Based on the successful Ozone, Ocun's latest rock shoe, the Oxi, is a high performance model aimed squarely at boulderers. Out of the box two things strike you straight away (aside from the loud green and yellow colour scheme): firstly, that huge rubber patch at the toe; secondly, the fact that they have only a single Velcro closure. The Velcro/lacing debate is of course a case of personal preference among climbers, but having a single tab rather than two does mean that there is less scope for fine-tuning the fit down at the toe end. With that in mind I was curious to see how this shoe fared on the rock.
The Oxi's asymmetric, down-turned last best suits narrow to normal-width feet, and yet at any particular size (I'm a 9, and ordered this size in the Oxi) they are a good deal roomier than some shoes - my size 9 Five Ten Dragons for instance. Given this roomy fit I suspect many wearers will want to consider going down from their usual rock shoe size. The shoes seem a little boxy on my feet (again, that larger fit) but despite this I don't especially feel as though accuracy is sacrificed. One of the most enjoyable aspects of wearing these shoes has been their precision, both in the toe and at the heel. Just get the right size to ensure maximum benefit! All this said, the shoes are softening up quite markedly, but by how much remains to be seen.
I'm used to wearing either lace-ups or shoes with two Velcro closures such as Scarpa Forces. Ocun say they've designed the shoe with only one tab to allow it to be slipped on and off easily between boulder problems. That's all very well, but is there a penalty for such minimalism? If you buy a pair of Oxis absolutely tight to your feet you may likely have no issue. As I've said, my test pair are (very slightly!) large for me, and on the smallest of footholds the tiniest of rubber deformation can be distracting. While this kind of issue can be compensated for with a lace-up shoe, or even a shoe with a second Velcro tab with which to adjust the fit at the toe end, you do not have that option with the Oxi. This means that getting a proper fit with this shoe is probably even more important. I do wonder if the addition of another closure or two would have been a best of both worlds, being easy to get on and off but still offering the ability to tighten up the area around the front of the foot.
Because of their comfort I ended up trying the Oxis on single-pitch trad as well as bouldering. The Oxi is loaded with more rubber than its relative the Ozone, which makes it great for edging. However the flip side to this stability is a lack of touch sense. I've taken them on various rock types. Slabby schist smears proved reasonable but unnerving due to that very limited feedback. The shoes however felt fantastic and easy to use on steep, more incut quarried dolerite. I wore them recently on Cambusbarron's Big Country Dreams for instance, a superb bit of crack climbing for which they proved ideal.
That huge rubber toe patch at the front is designed for toe hooking, but for me more of a highlight of the Oxi is its heel hooking. One of my frequent criticisms of rock shoes in general is the quality of the heel. A sizable number I've owned (downturned and otherwise) have had pretty poor heels for hard bouldering, and it's normally because they were simply lacking in structural integrity. The result of a badly designed heel is that the rubber tends to roll off the placement, and if this is the case there can be very little you can do about it besides go and buy another pair. No such worries with the Oxi.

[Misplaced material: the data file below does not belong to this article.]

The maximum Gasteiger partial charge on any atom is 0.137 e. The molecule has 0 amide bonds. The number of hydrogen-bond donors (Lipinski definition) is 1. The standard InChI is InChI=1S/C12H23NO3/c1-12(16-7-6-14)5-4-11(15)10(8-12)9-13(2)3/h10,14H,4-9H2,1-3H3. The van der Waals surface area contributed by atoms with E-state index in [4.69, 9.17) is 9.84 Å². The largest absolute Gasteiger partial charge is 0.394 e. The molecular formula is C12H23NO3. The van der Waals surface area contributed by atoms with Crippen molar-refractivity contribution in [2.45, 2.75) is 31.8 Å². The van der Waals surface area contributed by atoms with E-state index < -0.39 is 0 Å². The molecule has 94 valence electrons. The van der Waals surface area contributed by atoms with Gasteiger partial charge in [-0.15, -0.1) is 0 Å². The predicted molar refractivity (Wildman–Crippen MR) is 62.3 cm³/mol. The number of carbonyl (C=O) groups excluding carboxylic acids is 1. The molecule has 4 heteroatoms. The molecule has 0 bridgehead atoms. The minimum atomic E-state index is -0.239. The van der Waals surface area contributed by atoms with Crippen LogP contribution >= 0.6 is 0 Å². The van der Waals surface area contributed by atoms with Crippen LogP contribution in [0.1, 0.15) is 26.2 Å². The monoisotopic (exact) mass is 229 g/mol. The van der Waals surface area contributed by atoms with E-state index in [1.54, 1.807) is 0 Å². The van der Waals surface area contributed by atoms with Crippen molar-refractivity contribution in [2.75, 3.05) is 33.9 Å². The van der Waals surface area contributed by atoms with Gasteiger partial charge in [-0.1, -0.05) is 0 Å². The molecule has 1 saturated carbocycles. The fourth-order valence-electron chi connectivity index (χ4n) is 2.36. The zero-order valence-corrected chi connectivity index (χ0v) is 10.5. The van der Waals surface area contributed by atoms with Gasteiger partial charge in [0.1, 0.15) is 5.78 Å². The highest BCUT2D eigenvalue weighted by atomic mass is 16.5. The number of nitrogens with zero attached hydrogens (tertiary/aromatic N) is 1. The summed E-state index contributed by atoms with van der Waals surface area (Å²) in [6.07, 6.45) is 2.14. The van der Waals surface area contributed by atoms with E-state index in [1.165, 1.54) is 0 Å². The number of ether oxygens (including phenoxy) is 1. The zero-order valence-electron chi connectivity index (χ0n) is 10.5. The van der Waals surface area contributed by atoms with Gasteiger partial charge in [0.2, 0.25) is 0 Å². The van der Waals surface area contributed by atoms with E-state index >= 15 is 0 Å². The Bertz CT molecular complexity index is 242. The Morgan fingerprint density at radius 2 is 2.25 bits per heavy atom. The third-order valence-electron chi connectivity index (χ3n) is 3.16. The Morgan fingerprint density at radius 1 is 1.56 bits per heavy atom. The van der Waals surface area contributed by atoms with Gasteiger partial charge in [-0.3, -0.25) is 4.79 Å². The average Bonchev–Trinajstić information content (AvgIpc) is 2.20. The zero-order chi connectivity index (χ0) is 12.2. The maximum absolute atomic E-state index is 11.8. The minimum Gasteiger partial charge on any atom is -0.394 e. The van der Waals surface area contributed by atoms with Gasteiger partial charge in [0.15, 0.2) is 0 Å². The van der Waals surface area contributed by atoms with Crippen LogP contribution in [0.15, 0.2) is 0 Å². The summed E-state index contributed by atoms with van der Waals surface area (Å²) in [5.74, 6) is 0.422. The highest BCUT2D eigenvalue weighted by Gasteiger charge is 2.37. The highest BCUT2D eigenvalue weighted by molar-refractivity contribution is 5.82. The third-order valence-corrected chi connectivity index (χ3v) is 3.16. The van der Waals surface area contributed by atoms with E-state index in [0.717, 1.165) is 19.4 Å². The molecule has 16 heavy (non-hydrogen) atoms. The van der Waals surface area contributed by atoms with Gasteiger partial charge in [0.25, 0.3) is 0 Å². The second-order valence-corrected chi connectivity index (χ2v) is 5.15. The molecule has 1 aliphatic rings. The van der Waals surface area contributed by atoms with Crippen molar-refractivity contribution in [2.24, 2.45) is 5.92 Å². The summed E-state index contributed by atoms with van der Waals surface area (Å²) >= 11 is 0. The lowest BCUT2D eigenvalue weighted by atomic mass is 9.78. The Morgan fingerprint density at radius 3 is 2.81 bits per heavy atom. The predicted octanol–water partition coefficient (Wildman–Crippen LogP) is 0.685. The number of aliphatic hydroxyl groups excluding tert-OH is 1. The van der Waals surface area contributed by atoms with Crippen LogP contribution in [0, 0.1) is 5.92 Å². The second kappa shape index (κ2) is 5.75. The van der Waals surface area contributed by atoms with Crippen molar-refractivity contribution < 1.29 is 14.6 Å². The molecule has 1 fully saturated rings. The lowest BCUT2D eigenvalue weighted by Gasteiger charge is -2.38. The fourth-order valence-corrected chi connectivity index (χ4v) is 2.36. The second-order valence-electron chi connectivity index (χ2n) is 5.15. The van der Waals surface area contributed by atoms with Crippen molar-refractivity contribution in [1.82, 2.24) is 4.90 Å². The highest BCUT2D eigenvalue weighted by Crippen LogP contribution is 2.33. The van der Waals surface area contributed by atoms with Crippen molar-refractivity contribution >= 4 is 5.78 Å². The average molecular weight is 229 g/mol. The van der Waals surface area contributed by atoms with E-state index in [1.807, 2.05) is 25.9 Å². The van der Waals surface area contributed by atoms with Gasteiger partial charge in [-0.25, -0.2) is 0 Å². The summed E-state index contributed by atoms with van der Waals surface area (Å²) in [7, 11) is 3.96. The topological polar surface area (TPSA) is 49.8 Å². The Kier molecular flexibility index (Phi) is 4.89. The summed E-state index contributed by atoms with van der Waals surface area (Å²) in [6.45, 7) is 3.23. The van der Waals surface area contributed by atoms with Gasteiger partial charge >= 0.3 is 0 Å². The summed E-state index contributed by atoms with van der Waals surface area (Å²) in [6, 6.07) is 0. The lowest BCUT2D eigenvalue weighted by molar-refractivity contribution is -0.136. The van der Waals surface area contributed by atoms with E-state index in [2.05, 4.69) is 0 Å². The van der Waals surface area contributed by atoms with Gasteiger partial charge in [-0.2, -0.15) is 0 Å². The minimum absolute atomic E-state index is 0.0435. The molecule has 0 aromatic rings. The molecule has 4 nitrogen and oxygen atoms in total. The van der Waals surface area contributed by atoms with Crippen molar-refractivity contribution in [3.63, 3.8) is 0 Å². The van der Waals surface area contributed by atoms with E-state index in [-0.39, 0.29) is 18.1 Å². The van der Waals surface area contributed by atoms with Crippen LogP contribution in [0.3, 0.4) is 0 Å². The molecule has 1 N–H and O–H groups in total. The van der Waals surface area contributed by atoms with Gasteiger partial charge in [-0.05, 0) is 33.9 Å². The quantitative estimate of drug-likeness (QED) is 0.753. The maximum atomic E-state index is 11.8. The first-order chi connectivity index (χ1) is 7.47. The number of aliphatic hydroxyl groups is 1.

I was recently working Glen Croe's Precious, a font 7C project which climbs a stonking hanging prow. It features four left heel hooks in a row. Sticking the third of these on a marginal smear formed the redpoint crux, with the smallest of edges for the heel to catch: a tiny, sharp protrusion on an otherwise fingertip sloper. No other shoe of mine outstripped the Oxi in engaging this. I attribute this to the heel's stiffness and the fact that it is close fitting. Once I was reliably getting through that crux, the problem relented and I happily sent it a couple of days later.
As a high performance shoe the Oxi is great for bouldering, with stability and precision in the right places. Depending how tight you fit them there's a potential crossover to single pitch trad and sport too. They are generally hard to fault, with the possible exception of that single Velcro closure. Whether or not this is a good thing will depend on how they fit you personally; for me it turns out not to be an issue. One last point: the sizing - you may need to consider going a size down with the Oxis compared to many other shoes. And yet despite the fact that the pair I've had on review is ever so slightly bigger than ideal I still find the Oxi a solid, well performing rock shoe. It is priced pretty fairly too. No doubt they'll continue to be very well used.
- Upper: microfiber synthetic leather
- Sole: Grippin STICKY 4mm
- Midsole: Surflex 0.7mm
- Last: Asymmetrix
- Sizes: 3 - 13 UK
- Weight: 420g per pair (size 6)
More info: www.ocun.com
"A bouldering shoe for performance and competition climbing"
"Based on the highly successful ‘Asymmetrix’ Ozone last, the Oxi features a prominent extended sticky rubber toe patch making it perfect for toe hooking. The quick to slip on heel is powerful yet comfortable. Additional sticky rubber around the heel makes Oxi brilliant for heel hooking and the 4mm GrippinS sticky rubber sole and 0.7mm ‘Suflex’ midsole offers superb sensitivity throughout. The Oxi‘s slipper design and single Velcro closure ensures a perfect fit and slipping on and off the shoe between problems is a piece of cake."